Since the business shielded itself from public exposure in those days, Hawk and Garagiola often retreated to a back room at Stan Musial & Biggie’s restaurant, a steakhouse near Forest Park co-owned by the Cardinal baseball great.

“We had to go out to his restaurant in St. Louis to meet and do any drinking together. [Cardinals announcer] Jack Buck was always there. So we had pretty good times. But we had to hide out. We didn’t want to ruin that image the public had of us,” Hawk said.

On one occasion, Garagiola taunted Hawk during a TV show circa 1960, saying the tough guy’s head looked like a soccer ball that Garagiola’s friends played with when they were kids. Then the ex-baseball catcher got on Kiniski about the Canadian legend’s voice, saying it sounded like a bag of razor blades.

As Matysik recalled, Hawk and Kiniski proceeded to chase Garagiola around the outside of the ring until a referee was dispatched from backstage to calm down matters. St. Louis promoter Sam Muchnick was irate, tongue lashing the two heels for embarrassing his personal friend Garagiola and, by extension, Wrestling at the Chase, with their manic actions.

“Kiniski and Hawk just hung their heads and took it because nobody in those days wanted to get Sam mad,” Matysik said. Later that night, though, Muchnick went to a popular bowling alley to get a bite to eat and heard Kiniski and Hawk in the background, hamming it up.

As Matysik said: “Sam goes out and there’s Hawk, Kiniski, and Joe Garagiola. They’re all laughing and having a hell of a time. Sam says, ‘I thought you guys were mad at Garagiola.’ Garagiola says, ‘Oh, they didn’t tell you? We had all that worked out ahead of time. Did you like it?'”

Garagiola could be just as humorous behind the scenes as he was on camera, Hawk remembered.

One night, after matches at the Khorassan wrapped up, Hawk and Garagiola went out for a drink with a group that included wrestler Rock Hunter; Muchnick; his office assistants, Bill Longson and Bobby Bruns; beer impresario August Busch; and Harold Koplar, founding owner of KPLR.

Hunter stepped away and, after about an hour delay, appeared with his date for the evening.

“I’ve got to tell you it’s the ugliest girl I ever saw in my life,” Hawk laughed. “Joe Garagiola got up and said, ‘Oh, God, she looks like her face was made up with Bon Ami!’ That’s a cleaning fluid you used to clean toilets with. That broke everybody up.”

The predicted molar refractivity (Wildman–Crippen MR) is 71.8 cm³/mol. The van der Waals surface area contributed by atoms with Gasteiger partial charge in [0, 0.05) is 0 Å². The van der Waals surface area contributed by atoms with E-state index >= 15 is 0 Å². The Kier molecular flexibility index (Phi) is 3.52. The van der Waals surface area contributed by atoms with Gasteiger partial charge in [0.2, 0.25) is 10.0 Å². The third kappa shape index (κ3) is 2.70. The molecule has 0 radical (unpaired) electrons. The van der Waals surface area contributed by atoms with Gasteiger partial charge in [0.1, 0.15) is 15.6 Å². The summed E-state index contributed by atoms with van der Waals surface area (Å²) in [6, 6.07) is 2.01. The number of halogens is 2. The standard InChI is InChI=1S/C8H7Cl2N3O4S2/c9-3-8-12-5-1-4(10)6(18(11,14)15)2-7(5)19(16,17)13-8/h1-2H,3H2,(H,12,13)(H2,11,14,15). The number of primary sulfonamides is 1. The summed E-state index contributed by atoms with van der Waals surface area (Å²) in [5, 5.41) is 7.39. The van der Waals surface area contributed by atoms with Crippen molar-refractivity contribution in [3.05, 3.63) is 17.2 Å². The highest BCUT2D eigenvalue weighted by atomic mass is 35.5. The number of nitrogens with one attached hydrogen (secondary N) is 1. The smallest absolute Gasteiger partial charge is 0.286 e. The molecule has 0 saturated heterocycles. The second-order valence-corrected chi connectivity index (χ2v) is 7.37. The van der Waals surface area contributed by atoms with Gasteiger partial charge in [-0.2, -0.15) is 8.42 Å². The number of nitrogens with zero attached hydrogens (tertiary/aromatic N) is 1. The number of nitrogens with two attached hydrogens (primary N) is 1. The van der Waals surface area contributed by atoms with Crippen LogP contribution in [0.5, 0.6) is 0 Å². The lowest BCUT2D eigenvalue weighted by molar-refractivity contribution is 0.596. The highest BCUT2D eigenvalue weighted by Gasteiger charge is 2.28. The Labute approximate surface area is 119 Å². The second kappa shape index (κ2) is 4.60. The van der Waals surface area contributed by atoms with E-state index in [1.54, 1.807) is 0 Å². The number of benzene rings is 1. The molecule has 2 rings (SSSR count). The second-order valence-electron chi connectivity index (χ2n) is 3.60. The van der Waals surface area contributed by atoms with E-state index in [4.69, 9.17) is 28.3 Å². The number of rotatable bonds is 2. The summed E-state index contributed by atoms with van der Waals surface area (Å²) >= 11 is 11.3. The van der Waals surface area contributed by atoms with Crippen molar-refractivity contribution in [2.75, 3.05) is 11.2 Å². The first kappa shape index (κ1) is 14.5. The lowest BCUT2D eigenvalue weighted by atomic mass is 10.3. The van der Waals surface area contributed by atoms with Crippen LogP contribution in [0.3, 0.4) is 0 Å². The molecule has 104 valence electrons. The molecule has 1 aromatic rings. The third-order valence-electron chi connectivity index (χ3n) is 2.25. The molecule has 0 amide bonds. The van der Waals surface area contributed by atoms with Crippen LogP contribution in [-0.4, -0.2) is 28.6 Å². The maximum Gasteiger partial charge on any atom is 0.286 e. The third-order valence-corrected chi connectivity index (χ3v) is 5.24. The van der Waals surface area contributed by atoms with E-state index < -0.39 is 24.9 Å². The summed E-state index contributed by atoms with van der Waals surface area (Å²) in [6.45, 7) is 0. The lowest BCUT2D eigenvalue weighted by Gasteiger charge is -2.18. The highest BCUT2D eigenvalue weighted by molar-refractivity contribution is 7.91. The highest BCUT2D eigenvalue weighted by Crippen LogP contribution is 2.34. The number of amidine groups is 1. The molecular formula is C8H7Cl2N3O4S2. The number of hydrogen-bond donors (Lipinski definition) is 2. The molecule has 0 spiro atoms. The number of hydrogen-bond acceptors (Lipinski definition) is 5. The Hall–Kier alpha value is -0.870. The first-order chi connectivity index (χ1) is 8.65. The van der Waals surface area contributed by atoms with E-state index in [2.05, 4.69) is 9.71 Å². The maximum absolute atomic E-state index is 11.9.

As it turned out, the woman had previously threatened to sue Muchnick, alleging she had been hit by a chair at a match some time before.

“So Sam pitched a real fit there that night but August Busch and Koplar, they thought it was the greatest thing that happened. Garagiola, he laughed like hell. He thought that was funny. He even brought it up on his TV show one time when he was doing a New York Yankee game,” Hawk said.

Garagiola was the voice of St. Louis wrestling until April 1962, when he left to join NBC. While he’d miss a few shows now and then because of other duties — brother Mickey pitched in and did some ring announcing — Garagiola also would fly from spring training in Florida to make his wrestling gig.

“It may be a peculiar way of making a living but I like it,” he said of the sport. Years later, Garagiola kept his ties with St. Louis wrestling, keeping the crowd in stitches during a private function at Muchnick’s retirement party in 1982.

“I’ll get people even today who say, ‘My grandfather used to watch it when Joe Garagiola was doing the announcing.’ That was 50 years ago,” Matysik said. “Joe had no bones about wrestling. He said it was one of the most enjoyable, entertaining times he had. He recognized what it meant in the community.”

Named to the St. Louis Wrestling Hall of Fame in 2008, Garagiola received the baseball hall’s Ford C. Frick Award for broadcasting in 1991 and the Buck O’Neil Lifetime Achievement Award in 2014.

In the end, the accumulated fame, glory and funny stuff paled in comparison to the fact that Garagiola never outgrew his humble roots as the son of immigrants who lived in a rough section of St. Louis known as “Dago Hill.”

Hawk sat with Garagiola in the locker room not long after his buddy made a much-talked about appearance on the Jack Paar Tonight Show, then the reigning champion of late night TV.

“Joe came in, he was a big hit on that show; he really was. He said, ‘Hey, you guys see me on the Tonight Show?’ We said. ‘Yeah, Joe.’ He said, ‘Look what I got over there. They gave me a pair of shoes with my name in gold. That ain’t bad for a little ole’ Italian guy. is it?’ We said, ‘Not too bad,’ ” Hawk said.

“He was really happy at that time and he went on to be successful, as everyone knows. The thing about it is Joe never forgot where he was from. He was a real nice guy.”